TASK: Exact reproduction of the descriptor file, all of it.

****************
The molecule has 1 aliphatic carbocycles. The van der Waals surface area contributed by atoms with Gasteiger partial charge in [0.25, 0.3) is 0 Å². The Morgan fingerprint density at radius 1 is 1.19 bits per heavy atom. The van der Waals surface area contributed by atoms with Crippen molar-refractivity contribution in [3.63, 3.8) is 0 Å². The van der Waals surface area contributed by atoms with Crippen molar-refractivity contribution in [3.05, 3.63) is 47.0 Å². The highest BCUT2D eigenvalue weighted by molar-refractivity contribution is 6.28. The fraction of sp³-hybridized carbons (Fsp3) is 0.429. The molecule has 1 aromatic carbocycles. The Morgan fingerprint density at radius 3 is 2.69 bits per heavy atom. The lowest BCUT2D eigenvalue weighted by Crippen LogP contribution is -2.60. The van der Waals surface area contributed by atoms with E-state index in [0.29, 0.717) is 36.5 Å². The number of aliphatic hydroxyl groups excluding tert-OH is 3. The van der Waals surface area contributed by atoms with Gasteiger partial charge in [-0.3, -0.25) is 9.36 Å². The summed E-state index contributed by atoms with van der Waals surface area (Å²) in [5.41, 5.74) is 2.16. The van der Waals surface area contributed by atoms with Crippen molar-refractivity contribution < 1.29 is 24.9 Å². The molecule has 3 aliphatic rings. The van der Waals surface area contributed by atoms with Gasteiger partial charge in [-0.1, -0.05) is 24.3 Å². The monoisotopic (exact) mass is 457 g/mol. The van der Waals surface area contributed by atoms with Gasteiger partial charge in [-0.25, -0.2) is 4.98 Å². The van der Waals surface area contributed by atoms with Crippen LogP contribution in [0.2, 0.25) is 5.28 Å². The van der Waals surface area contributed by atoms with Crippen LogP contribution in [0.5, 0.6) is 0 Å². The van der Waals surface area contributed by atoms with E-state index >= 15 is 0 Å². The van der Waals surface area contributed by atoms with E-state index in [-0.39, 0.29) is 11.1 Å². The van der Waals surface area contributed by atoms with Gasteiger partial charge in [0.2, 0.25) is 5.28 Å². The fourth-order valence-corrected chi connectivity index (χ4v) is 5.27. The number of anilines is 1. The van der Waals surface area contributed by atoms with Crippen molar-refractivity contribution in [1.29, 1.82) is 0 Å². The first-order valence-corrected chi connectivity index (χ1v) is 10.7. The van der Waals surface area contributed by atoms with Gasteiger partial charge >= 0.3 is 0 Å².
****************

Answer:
The molecule has 1 aliphatic carbocycles. The van der Waals surface area contributed by atoms with Gasteiger partial charge in [0.25, 0.3) is 0 Å². The Morgan fingerprint density at radius 1 is 1.19 bits per heavy atom. The van der Waals surface area contributed by atoms with Crippen molar-refractivity contribution in [3.63, 3.8) is 0 Å². The van der Waals surface area contributed by atoms with Crippen molar-refractivity contribution in [3.05, 3.63) is 47.0 Å². The highest BCUT2D eigenvalue weighted by molar-refractivity contribution is 6.28. The fraction of sp³-hybridized carbons (Fsp3) is 0.429. The molecule has 1 aromatic carbocycles. The Morgan fingerprint density at radius 3 is 2.69 bits per heavy atom. The lowest BCUT2D eigenvalue weighted by Crippen LogP contribution is -2.60. The van der Waals surface area contributed by atoms with E-state index in [0.29, 0.717) is 36.5 Å². The number of aliphatic hydroxyl groups excluding tert-OH is 3. The van der Waals surface area contributed by atoms with Gasteiger partial charge in [-0.3, -0.25) is 9.36 Å². The summed E-state index contributed by atoms with van der Waals surface area (Å²) in [5.41, 5.74) is 2.16. The van der Waals surface area contributed by atoms with Crippen molar-refractivity contribution < 1.29 is 24.9 Å². The molecule has 3 aliphatic rings. The van der Waals surface area contributed by atoms with Gasteiger partial charge in [-0.1, -0.05) is 24.3 Å². The monoisotopic (exact) mass is 457 g/mol. The van der Waals surface area contributed by atoms with Gasteiger partial charge in [-0.25, -0.2) is 4.98 Å². The van der Waals surface area contributed by atoms with Crippen LogP contribution in [0.2, 0.25) is 5.28 Å². The van der Waals surface area contributed by atoms with Crippen LogP contribution in [0.5, 0.6) is 0 Å². The van der Waals surface area contributed by atoms with E-state index >= 15 is 0 Å². The van der Waals surface area contributed by atoms with E-state index in [-0.39, 0.29) is 11.1 Å². The van der Waals surface area contributed by atoms with Gasteiger partial charge in [0.2, 0.25) is 5.28 Å². The fourth-order valence-corrected chi connectivity index (χ4v) is 5.27. The number of anilines is 1. The van der Waals surface area contributed by atoms with Crippen molar-refractivity contribution in [1.29, 1.82) is 0 Å². The first-order valence-corrected chi connectivity index (χ1v) is 10.7. The van der Waals surface area contributed by atoms with Gasteiger partial charge >= 0.3 is 0 Å².